Barnby Moor has an ancient and interesting story


Barnby Moor in 1905.Barnby Moor in 1905.

LITTLE has been written of the annals of Barnby Moor. Indeed, one recent authority has roundly declared that “it is almost impossible to learn anything very definite or very interesting about this little hamlet." This, however, overstates the case, for if non-local sources are tapped, the village will be found to have a story not only going far back but possessing more colour and interest than that of many better known villages in the shire.

Its name, like that of Barnby-in-the- Willows, is said to derive from a Danish settler, Barni (in one of its variant spellings), and it was one of the many “bys” that cluster hereabouts and denote Scandinavian activities a thousand nears ago, “Moor” being added to distinguish it from the other Barnby, near Newark. It was a tract of exposed woodland, moor, and fen, and so it remained, largely uncleared or developed, until the close of the 13th century. At the time of the Conquest most of its land was waste, valued at but 10s., and Roger de Busli, to whom it then fell, ousted its last Saxon owners, Turverd and Sorte, who perhaps remained to cultivate as tenants the small portion of cultivated soil they had owned. Through neglect, ravages of war, or some other cause its value so diminished that within twenty years it had declined to 12d., and it was not until de Busli gave the little township to the priory he founded at Blyth in 1088 that improvement set in.

Developed By Monks.

The early monks were great agriculturists, and they lost no time in developing this acquisition, for within a short period Eustathius de Barnebi and Wiot de Bernebi released to them their properties “within the enclosure of the monks,” and it is of interest to note that these benefactions were bestowed towards the cost of building Blyth Priory and for the food and clothing of its occupants. Other Barnby gifts came to them. In 1407 John Markham and John Wryght, of Blyth, presented messuages and lands "in aid of maintenance and for the support of certain charges and works of piety.” The Rev. J. Raine’s History of Blyth” states that the priory purchased small parcels of land here from time to time; others it obtained at peppercorn rentals, and his pages recite numerous benefactions, not always by clear title, for in the 14th century Walter de Barnby and Robt. and Wm. Leman impleaded the priory before a gift was confirmed.

Mr. Raine depicts the local medieval scene. The prior was lord of the manor, throughout which he exercised considerable powers. Forest and moor still prevailed, but by hook or by crook the priory was persistently enclosing portions. Its forester, clad in Lincoln green, bearing bow and arrow, and with a staghound at his heel, perambulated the glades or watched the thickets “to protect the rights of his master, to ward off intruders, and to bring down any wil deer that may chance to come with arrow shot.” Variety would be afforded by the road that wound across the moor over which royal messengers sped, armies marched, and captives were escorted from Scotland and the North.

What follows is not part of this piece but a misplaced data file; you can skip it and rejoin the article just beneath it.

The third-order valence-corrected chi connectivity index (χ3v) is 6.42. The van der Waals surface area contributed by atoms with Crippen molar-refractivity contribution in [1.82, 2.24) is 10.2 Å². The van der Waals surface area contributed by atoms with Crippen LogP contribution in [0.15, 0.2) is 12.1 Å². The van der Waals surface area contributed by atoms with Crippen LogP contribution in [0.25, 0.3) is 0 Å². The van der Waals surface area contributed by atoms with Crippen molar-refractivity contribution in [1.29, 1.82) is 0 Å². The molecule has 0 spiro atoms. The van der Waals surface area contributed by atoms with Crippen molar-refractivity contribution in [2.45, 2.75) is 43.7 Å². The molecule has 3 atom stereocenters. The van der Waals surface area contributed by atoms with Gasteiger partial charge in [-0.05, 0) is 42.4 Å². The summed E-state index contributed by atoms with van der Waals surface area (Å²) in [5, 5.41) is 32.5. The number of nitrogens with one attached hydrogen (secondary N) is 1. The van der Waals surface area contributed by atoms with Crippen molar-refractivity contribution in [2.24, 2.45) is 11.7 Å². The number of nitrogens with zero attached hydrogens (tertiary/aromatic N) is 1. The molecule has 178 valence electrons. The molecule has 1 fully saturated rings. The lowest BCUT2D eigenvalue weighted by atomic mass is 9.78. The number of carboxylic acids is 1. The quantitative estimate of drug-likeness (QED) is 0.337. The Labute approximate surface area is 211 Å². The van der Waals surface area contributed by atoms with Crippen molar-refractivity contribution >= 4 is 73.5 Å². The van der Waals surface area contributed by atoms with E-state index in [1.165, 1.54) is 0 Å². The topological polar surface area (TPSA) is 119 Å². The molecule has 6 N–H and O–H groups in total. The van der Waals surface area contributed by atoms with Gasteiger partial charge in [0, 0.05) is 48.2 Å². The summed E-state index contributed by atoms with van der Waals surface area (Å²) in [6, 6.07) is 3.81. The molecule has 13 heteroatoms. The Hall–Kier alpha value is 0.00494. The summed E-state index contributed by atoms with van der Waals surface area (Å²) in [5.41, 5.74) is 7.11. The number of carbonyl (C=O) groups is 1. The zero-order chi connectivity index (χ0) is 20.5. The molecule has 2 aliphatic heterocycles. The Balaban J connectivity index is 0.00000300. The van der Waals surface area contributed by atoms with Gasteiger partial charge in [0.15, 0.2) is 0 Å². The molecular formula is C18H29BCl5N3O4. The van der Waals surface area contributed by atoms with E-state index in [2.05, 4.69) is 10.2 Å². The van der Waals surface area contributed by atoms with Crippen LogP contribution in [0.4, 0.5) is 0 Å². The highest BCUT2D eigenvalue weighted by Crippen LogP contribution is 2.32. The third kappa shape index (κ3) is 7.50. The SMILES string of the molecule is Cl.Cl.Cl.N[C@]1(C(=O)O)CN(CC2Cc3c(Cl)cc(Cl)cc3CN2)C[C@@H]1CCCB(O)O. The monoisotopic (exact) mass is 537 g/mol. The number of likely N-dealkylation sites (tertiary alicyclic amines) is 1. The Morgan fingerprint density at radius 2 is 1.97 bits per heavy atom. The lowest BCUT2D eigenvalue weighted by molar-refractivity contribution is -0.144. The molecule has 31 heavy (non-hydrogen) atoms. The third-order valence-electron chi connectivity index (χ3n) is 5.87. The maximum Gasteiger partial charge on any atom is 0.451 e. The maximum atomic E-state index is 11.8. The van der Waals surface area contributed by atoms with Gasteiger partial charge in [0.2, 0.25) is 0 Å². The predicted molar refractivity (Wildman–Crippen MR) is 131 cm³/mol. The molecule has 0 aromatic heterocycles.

By the end of the 14th century Blyth Priory was holding here 14 bovates of land, each consisting of 16 acres, valued in all at £2 3s. 4d. yearly; also 8½ acres of meadow worth 1s. 6d. per acre, and rents from free tenants and cottagers yielding £1 12s. 2d. These they kept until the Reformation, when they apparently passed to the Fretwells of the neighbouring Yorkshire parish of Stainton, and at the same period the properties which had been acquired by Swineshead Abbey and Newbo Priory were granted in reversion to Sir John Markham of Cotham.

Exciting Times.

Under Edward I Thos. de Mattersey held two knights’ fees here and elsewhere in Notts, of the Honour of Lancaster, doing homage and suit at the court of the old royal manor of Bothamsall every three weeks, rendering 20s. yearly for ward of Lancaster Castle and 8s. to the Crown. In 1315 the place was officially ranked as half a vill, and the ill-fated Earl of Lancaster was its overlord. The state of the highway may be estimated from the fact that, thirty years later, the hermit of Stainton Bridge was granted protection for two years whilst gathering alms for the “repair of the causey which leads through the moor called 'Barneby More,’ to enable him to finish the work,” but the neighbourhood was so wild and the road so ill- defined that, according to Macaulay, travellers between Barnby and Tuxford in 1685 were continually losing their way.

In 1530 Archdeacon Thos. Magnus made his great bequests to Newark, which included three messuages, two cottages, 60a. of land, 40a. of pasture, 140a. of moor and a rent of one penny,

in Mattersey, Barnby, and Ranby. Next year, fearing his intentions might be frustrated by the coming of the Act against gifts for “superstitious uses,” he ordered the will to take effect at once. Barnby must have witnessed exciting scenes six years later when, during the Pilgrimage of Grace, with Scrooby, for a time, as the headquarters of the Royal army, forces were being frantically raised to crush the rebels entrenched at Doncaster but no scenes of bloodshed are recorded here.

Vanished Chapel.